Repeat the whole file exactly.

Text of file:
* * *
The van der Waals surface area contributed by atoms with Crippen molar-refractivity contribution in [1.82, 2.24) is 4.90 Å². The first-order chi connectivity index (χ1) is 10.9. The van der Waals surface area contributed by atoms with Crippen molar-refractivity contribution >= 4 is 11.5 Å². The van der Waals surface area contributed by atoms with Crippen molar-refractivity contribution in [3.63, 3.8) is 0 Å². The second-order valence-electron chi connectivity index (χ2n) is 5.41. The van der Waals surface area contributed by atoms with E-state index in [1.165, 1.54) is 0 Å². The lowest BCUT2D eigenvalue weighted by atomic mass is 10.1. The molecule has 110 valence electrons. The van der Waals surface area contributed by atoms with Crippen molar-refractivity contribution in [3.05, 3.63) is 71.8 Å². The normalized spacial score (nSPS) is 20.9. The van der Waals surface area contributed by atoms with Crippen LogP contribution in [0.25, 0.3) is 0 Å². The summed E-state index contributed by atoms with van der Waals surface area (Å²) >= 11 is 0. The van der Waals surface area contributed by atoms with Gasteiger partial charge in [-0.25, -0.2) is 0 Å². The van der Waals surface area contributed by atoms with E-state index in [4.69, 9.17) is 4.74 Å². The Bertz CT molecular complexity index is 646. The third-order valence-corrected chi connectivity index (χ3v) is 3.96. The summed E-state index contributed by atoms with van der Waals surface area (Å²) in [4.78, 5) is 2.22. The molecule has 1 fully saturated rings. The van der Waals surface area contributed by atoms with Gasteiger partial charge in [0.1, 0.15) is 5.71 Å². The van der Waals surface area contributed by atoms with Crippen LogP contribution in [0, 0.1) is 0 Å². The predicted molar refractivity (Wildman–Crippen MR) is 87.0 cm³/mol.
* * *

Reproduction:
The van der Waals surface area contributed by atoms with Crippen molar-refractivity contribution in [1.82, 2.24) is 4.90 Å². The first-order chi connectivity index (χ1) is 10.9. The van der Waals surface area contributed by atoms with Crippen molar-refractivity contribution >= 4 is 11.5 Å². The van der Waals surface area contributed by atoms with Crippen molar-refractivity contribution in [3.63, 3.8) is 0 Å². The second-order valence-electron chi connectivity index (χ2n) is 5.41. The van der Waals surface area contributed by atoms with E-state index in [1.165, 1.54) is 0 Å². The lowest BCUT2D eigenvalue weighted by atomic mass is 10.1. The molecule has 110 valence electrons. The van der Waals surface area contributed by atoms with Crippen molar-refractivity contribution in [3.05, 3.63) is 71.8 Å². The normalized spacial score (nSPS) is 20.9. The van der Waals surface area contributed by atoms with Crippen LogP contribution in [0.25, 0.3) is 0 Å². The summed E-state index contributed by atoms with van der Waals surface area (Å²) >= 11 is 0. The van der Waals surface area contributed by atoms with Gasteiger partial charge in [-0.25, -0.2) is 0 Å². The van der Waals surface area contributed by atoms with E-state index in [4.69, 9.17) is 4.74 Å². The Bertz CT molecular complexity index is 646. The third-order valence-corrected chi connectivity index (χ3v) is 3.96. The summed E-state index contributed by atoms with van der Waals surface area (Å²) in [4.78, 5) is 2.22. The molecule has 1 fully saturated rings. The van der Waals surface area contributed by atoms with Gasteiger partial charge in [0.1, 0.15) is 5.71 Å². The van der Waals surface area contributed by atoms with Crippen LogP contribution in [0, 0.1) is 0 Å². The predicted molar refractivity (Wildman–Crippen MR) is 87.0 cm³/mol.